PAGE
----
\displaystyle U^{\dagger}U \displaystyle = \displaystyle \sum_{E^{\prime}}\sum_{E}e^{-i\left(E-E^{\prime}\right)t/\hbar}\left|E\right\rangle \left\langle E\left|E^{\prime}\right.\right\rangle \left\langle E^{\prime}\right|\ \ \ \ \ (17)
\displaystyle \displaystyle = \displaystyle \sum_{E^{\prime}}\sum_{E}e^{-i\left(E-E^{\prime}\right)t/\hbar}\left|E\right\rangle \delta_{EE^{\prime}}\left\langle E^{\prime}\right|\ \ \ \ \ (18)
\displaystyle \displaystyle = \displaystyle \sum_{E}\left|E\right\rangle \left\langle E\right|\ \ \ \ \ (19)
\displaystyle \displaystyle = \displaystyle 1 \ \ \ \ \ (20)

This derivation uses the fact that the eigenvectors are orthonormal and form a complete set, so that {\left\langle E\left|E^{\prime}\right.\right\rangle =\delta_{EE^{\prime}}} and {\sum_{E}\left|E\right\rangle \left\langle E\right|=1}. Since a unitary operator doesn’t change the norm of a vector, we see from 4 that if {\left|\psi\left(0\right)\right\rangle } is normalized, then so is {\left|\psi\left(t\right)\right\rangle } for all times {t}. Further, the probability that the state will be measured to be in eigenstate {\left|E\right\rangle } is constant over time, since this probability is given by

\displaystyle \left|a_{E}\left(t\right)\right|^{2}=\left|e^{-iEt/\hbar}\left\langle E\left|\psi\left(0\right)\right.\right\rangle \right|^{2}=\left|\left\langle E\left|\psi\left(0\right)\right.\right\rangle \right|^{2} \ \ \ \ \ (21)

This derivation assumed that the spectrum of {H} was discrete and non-degenerate. If the possible eigenvalues {E} are continuous, then the sum is replaced by an integral

\displaystyle U\left(t\right)=\int e^{-iEt/\hbar}\left|E\right\rangle \left\langle E\right|dE \ \ \ \ \ (22)

If the spectrum is discrete and degenerate, then we need to find an orthonormal set of eigenvectors that spans each degenerate subspace, and sum over these sets. For example, if {E_{1}} is degenerate, then we find a set of eigenvectors {\left|E_{1},\alpha\right\rangle } that spans the subspace for which {E_{1}} is the eigenvalue. The index {\alpha} runs from 1 up to the degree of degeneracy of {E_{1}}, and the propagator is then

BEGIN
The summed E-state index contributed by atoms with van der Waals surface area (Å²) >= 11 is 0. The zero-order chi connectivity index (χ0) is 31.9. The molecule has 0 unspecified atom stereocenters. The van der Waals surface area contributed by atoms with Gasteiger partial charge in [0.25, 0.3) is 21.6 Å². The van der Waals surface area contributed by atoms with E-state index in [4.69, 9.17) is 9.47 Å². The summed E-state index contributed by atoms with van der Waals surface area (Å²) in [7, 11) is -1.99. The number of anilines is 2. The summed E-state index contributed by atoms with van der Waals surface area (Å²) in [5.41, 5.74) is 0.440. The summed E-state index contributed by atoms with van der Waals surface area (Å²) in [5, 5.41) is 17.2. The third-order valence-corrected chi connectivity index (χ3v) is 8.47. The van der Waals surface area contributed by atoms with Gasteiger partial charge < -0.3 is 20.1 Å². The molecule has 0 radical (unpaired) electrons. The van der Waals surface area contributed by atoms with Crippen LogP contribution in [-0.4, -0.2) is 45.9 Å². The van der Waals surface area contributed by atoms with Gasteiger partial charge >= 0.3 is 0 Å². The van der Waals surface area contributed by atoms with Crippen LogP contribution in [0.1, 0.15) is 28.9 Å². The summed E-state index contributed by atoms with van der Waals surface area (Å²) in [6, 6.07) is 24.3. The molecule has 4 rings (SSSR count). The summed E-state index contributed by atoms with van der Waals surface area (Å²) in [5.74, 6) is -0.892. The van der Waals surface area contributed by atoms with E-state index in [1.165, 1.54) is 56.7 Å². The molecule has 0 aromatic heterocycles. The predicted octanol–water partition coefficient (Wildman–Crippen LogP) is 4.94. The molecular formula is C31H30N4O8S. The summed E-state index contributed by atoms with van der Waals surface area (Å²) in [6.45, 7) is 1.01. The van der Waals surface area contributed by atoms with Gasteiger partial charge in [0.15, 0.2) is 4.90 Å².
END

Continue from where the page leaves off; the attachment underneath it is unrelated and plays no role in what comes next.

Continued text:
\displaystyle U\left(t\right)=\sum_{\alpha}\sum_{E_{i}}e^{-iE_{i}t/\hbar}\left|E_{i},\alpha\right\rangle \left\langle E_{i},\alpha\right| \ \ \ \ \ (23)

The sum over {E_{i}} runs over all the distinct eigenvalues, and the sum over {\alpha} runs over the eigenvectors for each different {E_{i}}.

Another form of the propagator can be written directly in terms of the time-independent Hamiltonian as

\displaystyle U\left(t\right)=e^{-iHt/\hbar} \ \ \ \ \ (24)

This relies on the concept of the function of an operator, so that {e^{-iHt/\hbar}} is a matrix whose elements are power series of the exponent {-\frac{iHt}{\hbar}}. The power series must, of course, converge for this solution to be valid. Since {H} is Hermitian, {U\left(t\right)} is unitary. We can verify that the solution using this form of {U\left(t\right)} satisfies the Schrödinger equation:

\displaystyle \left|\psi\left(t\right)\right\rangle \displaystyle = \displaystyle U\left(t\right)\left|\psi\left(0\right)\right\rangle \ \ \ \ \ (25)
\displaystyle \displaystyle = \displaystyle e^{-iHt/\hbar}\left|\psi\left(0\right)\right\rangle \ \ \ \ \ (26)
\displaystyle i\hbar\left|\dot{\psi}\left(t\right)\right\rangle \displaystyle = \displaystyle i\hbar\frac{d}{dt}\left(e^{-iHt/\hbar}\right)\left|\psi\left(0\right)\right\rangle \ \ \ \ \ (27)
\displaystyle \displaystyle = \displaystyle i\hbar\left(-\frac{i}{\hbar}\right)He^{-iHt/\hbar}\left|\psi\left(0\right)\right\rangle \ \ \ \ \ (28)
\displaystyle \displaystyle = \displaystyle He^{-iHt/\hbar}\left|\psi\left(0\right)\right\rangle \ \ \ \ \ (29)
\displaystyle \displaystyle = \displaystyle H\left|\psi\left(t\right)\right\rangle \ \ \ \ \ (30)

The derivative of {U\left(t\right)} can be calculated from the derivatives of its matrix elements, which are all power series.

10 thoughts on “Postulates of quantum mechanics: Schrödinger equation and propagators

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  4. Brett Cooper

    I understand that the time evolution operator is a unitary operator that evolves the state of the system at time t_o into the state at time t.

    In the case of a time invariant Hamiltonian operator, the energy eigenstates have a time evolution that is simply (e^(-i*w*t) which means that the eigenstates don’t really change in time. The energy eigenstates are Psi(x,t) = Phi(x) Theta(t) where Theta(t)= e^(-i*w*t)

    What about the time evolution of the position eigenstates which are delta function delta(x-x_0)? How do they evolve in space? I read that the do change. But they don’t seem to have a time dependence…How can I apply the time evolution operator which depends on time to the position eigenstates?